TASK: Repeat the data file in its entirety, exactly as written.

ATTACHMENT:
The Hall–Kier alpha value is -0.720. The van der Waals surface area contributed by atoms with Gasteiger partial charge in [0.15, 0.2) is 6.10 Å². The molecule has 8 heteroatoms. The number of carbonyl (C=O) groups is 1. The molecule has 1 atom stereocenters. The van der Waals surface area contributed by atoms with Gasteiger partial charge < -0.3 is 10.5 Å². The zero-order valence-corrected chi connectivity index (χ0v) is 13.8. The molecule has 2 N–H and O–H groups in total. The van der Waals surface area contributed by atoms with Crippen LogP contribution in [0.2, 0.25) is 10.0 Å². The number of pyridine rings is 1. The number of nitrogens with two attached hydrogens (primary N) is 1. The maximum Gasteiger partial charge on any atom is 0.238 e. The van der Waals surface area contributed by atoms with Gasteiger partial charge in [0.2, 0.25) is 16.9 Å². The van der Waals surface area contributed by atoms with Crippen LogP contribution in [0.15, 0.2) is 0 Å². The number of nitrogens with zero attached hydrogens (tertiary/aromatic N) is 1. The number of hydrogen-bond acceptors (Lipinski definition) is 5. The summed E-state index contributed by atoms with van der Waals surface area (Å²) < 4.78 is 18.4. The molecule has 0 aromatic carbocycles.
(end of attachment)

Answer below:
The Hall–Kier alpha value is -0.720. The van der Waals surface area contributed by atoms with Gasteiger partial charge in [0.15, 0.2) is 6.10 Å². The molecule has 8 heteroatoms. The number of carbonyl (C=O) groups is 1. The molecule has 1 atom stereocenters. The van der Waals surface area contributed by atoms with Gasteiger partial charge < -0.3 is 10.5 Å². The zero-order valence-corrected chi connectivity index (χ0v) is 13.8. The molecule has 2 N–H and O–H groups in total. The van der Waals surface area contributed by atoms with Crippen LogP contribution in [0.2, 0.25) is 10.0 Å². The number of pyridine rings is 1. The number of nitrogens with two attached hydrogens (primary N) is 1. The maximum Gasteiger partial charge on any atom is 0.238 e. The van der Waals surface area contributed by atoms with Gasteiger partial charge in [0.2, 0.25) is 16.9 Å². The van der Waals surface area contributed by atoms with Crippen LogP contribution in [0.15, 0.2) is 0 Å². The number of nitrogens with zero attached hydrogens (tertiary/aromatic N) is 1. The number of hydrogen-bond acceptors (Lipinski definition) is 5. The summed E-state index contributed by atoms with van der Waals surface area (Å²) < 4.78 is 18.4. The molecule has 0 aromatic carbocycles.